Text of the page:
• We’re at a high point in terms of inequality. Historically war or disease has reversed this. What will happen now?
  • The reactionary view ties sense of place to blood and soil. It’s counter-Enlightenment Romantic view. The liberal worldview struggles to explain how we are all connected to one another.

You can watch video of the event here:




Pope Encourages Integral Development, Solidarity, and Economic Redistribution by the State

Pope Francis met with a number of representatives from the United Nations today, including UN Secretary General Ban Ki-moon. Here are some of the key points he made in his address to the UN delegation.

Pope Francis explained how future development goals should reflect a commitment to integral development:

Future Sustainable Development Goals must therefore be formulated and carried out with generosity and courage, so that they can have a real impact on the structural causes of poverty and hunger, attain more substantial results in protecting the environment, ensure dignified and productive labor for all, and provide appropriate protection for the family, which is an essential element in sustainable human and social development. Specifically, this involves challenging all forms of injustice and resisting the “economy of exclusion”, the “throwaway culture” and the “culture of death” which nowadays sadly risk becoming passively accepted.

He argues that it is the spirit of solidarity and sharing, along with recognition of the dignity of all, that should guide us:

The gaze, often silent, of that part of the human family which is cast off, left behind, ought to awaken the conscience of political and economic agents and lead them to generous and courageous decisions with immediate results, like the decision of Zacchaeus. Does this spirit of solidarity and sharing guide all our thoughts and actions? Today, in concrete terms, an awareness of the dignity of each of our brothers and sisters whose life is sacred and inviolable from conception to natural death must lead us to share with complete freedom the goods which God’s providence has placed in our hands, material goods but also intellectual and spiritual ones, and to give back generously and lavishly whatever we may have earlier unjustly refused to others…Equitable economic and social progress can only be attained by joining scientific and technical abilities with an unfailing commitment to solidarity accompanied by a generous and disinterested spirit of gratuitousness at every level.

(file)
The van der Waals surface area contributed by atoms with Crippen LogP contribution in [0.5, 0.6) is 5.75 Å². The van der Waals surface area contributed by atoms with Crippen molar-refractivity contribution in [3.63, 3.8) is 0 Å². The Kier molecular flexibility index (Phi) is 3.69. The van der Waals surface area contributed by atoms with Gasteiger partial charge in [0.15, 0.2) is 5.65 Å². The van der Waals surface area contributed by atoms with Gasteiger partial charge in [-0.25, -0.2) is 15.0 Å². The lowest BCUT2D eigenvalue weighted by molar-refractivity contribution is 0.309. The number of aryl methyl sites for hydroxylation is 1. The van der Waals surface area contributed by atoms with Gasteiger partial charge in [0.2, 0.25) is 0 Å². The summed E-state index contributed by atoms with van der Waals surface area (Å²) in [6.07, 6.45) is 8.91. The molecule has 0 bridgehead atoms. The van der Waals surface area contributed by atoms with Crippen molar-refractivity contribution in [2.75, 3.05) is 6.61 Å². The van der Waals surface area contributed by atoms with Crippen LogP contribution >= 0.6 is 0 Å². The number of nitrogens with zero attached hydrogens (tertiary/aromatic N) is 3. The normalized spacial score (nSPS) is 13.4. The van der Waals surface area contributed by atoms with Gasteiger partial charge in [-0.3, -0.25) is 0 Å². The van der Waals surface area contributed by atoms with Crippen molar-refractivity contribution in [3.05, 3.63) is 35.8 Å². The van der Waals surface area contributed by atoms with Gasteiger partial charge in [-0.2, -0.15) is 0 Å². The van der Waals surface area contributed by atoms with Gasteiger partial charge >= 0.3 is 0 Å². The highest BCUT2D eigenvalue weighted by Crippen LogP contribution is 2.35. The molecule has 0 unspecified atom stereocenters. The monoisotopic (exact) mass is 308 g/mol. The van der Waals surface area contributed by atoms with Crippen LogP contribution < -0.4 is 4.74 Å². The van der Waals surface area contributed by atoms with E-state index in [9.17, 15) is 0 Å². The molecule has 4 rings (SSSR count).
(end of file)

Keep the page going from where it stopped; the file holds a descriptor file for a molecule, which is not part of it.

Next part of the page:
Finally, he explicitly highlighted the responsibility of the state to engage in economic redistribution, while also highlighting the responsibilities of the international community, private sector, and civil society:

A contribution to this equitable development will also be made both by international activity aimed at the integral human development of all the world’s peoples and by the legitimate redistribution of economic benefits by the State, as well as indispensable cooperation between the private sector and civil society.



Quote(s) of the Day

Three from Cardinal Óscar Andrés Rodríguez Maradiaga:

“The Church decidedly bets on living the globalization of mercy and solidarity.”

“In practice, the hyperventilation of the economy has produced great amounts of money, fruit of the erosion of governmental regulation and a symptom of the failure of materialism. But, as a result, there is always a particular category of victim: ‘the poor.’ Jesus of Nazareth made a warning that should be heeded by all the powers: civil and religious, democratic, monarchic, socialist, of any type: ‘You know that those who are considered the rulers of the Gentiles lord it over them, and their great ones exercise authority over them. But it shall not be so among you. But whoever would be great among you must be your servant, and whoever would be first among you must be slave.’ (Mark 10: 41; Matthew 20: 25).”

“There is no doubt that doctrinal argument is important, but people will be attracted by the humanity of Christians, those who live by the faith, who live in a human way, who irradiate the joy of living, the consistency in their behavior.”